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he United States Capitol has always been the temple of democracy. Since the Capitol Building is the seat of the legislative branch of the United States (US) federal government, it has often been the set of protests. Nevertheless, before the storming that occurred on January 6, 2021, the Capitol had been raided only once. On August 24, 1814 — in a climate of war that was much more severe than today — the British troops marched on the Capitol and burned down the parliament building, the presidential residence, and other monuments.

War of 1812

Since the outbreak of war with Napoleonic France in 1803, the British Royal Navy had enforced a naval blockade to inhibit neutral trade to France. The United States felt Britain was trying to take control of all their foreign commerce, and that their independence was at risk. As a matter of fact, the economy of the United States suffered from this. The American feeling towards Britain grew increasingly hostile due to a number of maritime incidents such as the 1807 Chesapeake-Leopard affair, when the British warship Leopard attacked and boarded the American frigate Chesapeake. At the same time, the United Kingdom was not satisfied with the American expansionism. As a result, on June 18, 1812, American President James Madison approved “an act declaring war between the United Kingdom of Great Britain and Ireland and the dependence thereof and the United States of America and their territories.”

USS Constitution defeats HMS Guerriere in a single-ship engagement (Source: Wikimedia Commons)

It read:

“Be it enacted by the Senate and the House of Representatives of the United States of America in Congress assembled, That war be, and the same is hereby declared to exist between the United Kingdom of Great Britain and Ireland and the dependences thereof, and the United States of America and their territories; and that the President of the United States is hereby authorized to use the whole land and naval power of the United States … to carry the same into effect; And to issue to private armed vessels of the United States commissions or letters of marque and General Reprisal, in such form as he shall think proper and under the seal of the United States, against the vessels, goods and effects of the Government of the United Kingdom of Great Britain and Ireland and the subjects thereof.”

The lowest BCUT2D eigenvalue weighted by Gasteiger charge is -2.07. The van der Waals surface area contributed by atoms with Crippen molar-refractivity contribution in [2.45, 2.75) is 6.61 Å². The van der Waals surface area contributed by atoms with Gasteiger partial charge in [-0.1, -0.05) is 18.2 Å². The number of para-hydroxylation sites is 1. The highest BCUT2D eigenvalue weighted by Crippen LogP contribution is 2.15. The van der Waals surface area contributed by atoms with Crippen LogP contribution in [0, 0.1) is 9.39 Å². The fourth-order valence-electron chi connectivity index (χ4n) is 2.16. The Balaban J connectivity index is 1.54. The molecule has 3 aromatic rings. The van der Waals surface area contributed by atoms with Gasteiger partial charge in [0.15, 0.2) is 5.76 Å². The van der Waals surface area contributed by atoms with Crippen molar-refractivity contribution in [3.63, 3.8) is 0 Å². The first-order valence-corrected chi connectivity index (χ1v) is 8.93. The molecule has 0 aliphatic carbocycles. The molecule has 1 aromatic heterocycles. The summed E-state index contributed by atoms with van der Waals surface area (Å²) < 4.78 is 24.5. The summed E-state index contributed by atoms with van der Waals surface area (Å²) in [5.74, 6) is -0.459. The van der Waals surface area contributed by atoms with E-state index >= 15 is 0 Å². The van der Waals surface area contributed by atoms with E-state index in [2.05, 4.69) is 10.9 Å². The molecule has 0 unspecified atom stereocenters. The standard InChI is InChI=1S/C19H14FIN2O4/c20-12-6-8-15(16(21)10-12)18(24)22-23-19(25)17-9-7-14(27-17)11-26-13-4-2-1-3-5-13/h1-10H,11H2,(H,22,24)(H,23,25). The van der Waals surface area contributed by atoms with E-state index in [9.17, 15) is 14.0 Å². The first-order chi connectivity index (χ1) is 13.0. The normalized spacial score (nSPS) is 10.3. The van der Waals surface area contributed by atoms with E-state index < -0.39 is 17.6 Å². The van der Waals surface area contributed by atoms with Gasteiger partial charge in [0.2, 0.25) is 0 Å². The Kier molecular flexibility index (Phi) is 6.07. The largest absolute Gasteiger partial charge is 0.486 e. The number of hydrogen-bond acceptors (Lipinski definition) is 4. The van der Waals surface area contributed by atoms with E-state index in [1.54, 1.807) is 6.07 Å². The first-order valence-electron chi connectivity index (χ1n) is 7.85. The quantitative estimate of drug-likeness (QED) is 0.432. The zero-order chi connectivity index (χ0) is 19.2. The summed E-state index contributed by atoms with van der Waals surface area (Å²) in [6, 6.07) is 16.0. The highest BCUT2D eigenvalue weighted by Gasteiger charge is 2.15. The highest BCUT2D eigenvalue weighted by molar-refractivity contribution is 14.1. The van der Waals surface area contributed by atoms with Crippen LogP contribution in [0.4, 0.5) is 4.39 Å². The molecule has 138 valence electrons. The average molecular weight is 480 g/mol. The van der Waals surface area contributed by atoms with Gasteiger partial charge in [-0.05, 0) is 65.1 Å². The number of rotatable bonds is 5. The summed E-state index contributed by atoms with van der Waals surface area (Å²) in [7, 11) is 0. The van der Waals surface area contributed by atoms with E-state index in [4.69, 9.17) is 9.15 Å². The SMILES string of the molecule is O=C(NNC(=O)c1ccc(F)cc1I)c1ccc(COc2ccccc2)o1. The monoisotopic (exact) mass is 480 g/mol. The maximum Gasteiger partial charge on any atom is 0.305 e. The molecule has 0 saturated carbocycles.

The Burning of Washington

On August 24, 1814, after the defeat of American forces at the Battle of Bladensburg, a British force marched to Washington. The British wanted to attack the Capitol as a retaliation for the American burning and looting of York — the capital of Upper Canada — that had occurred the previous year. Although the British and the Americans counted, respectively, 4,250 and 7,640 soldiers, the British were able to set the Capitol Building on fire. After that, the British turned towards the White House — then called the Presidential Mansion — and set fire to it too.

Burning of Washington — Paul de Thoyras — 1816 (Source: Wikimedia Commons)

“The Storm that Saved Washington”

That night, a heavy thunderstorm — perhaps a hurricane — saved the Capitol from total destruction. However, the fire had already devastated the wing of the Senate, the oldest in the building. Following the storm, the British left Washington. Historians argue that their intention was very likely just to raze the city, rather than occupying it.

Clearly, the two raids are pretty different. First of all, during the Burning of Washington a foreign power attacked the capital of the United States, whereas, on January 6, 2021, the rioters were American. Moreover, the Burning of Washington caused material damage to the Capitol, whereas the 2021 storming was more of a damage to the image of the United States. Although both the raids caused apprehension and fear, they are not comparable. Times were different, and consequences too. However, these are the only two times the activities of the legislative branch of the US federal government were interrupted.

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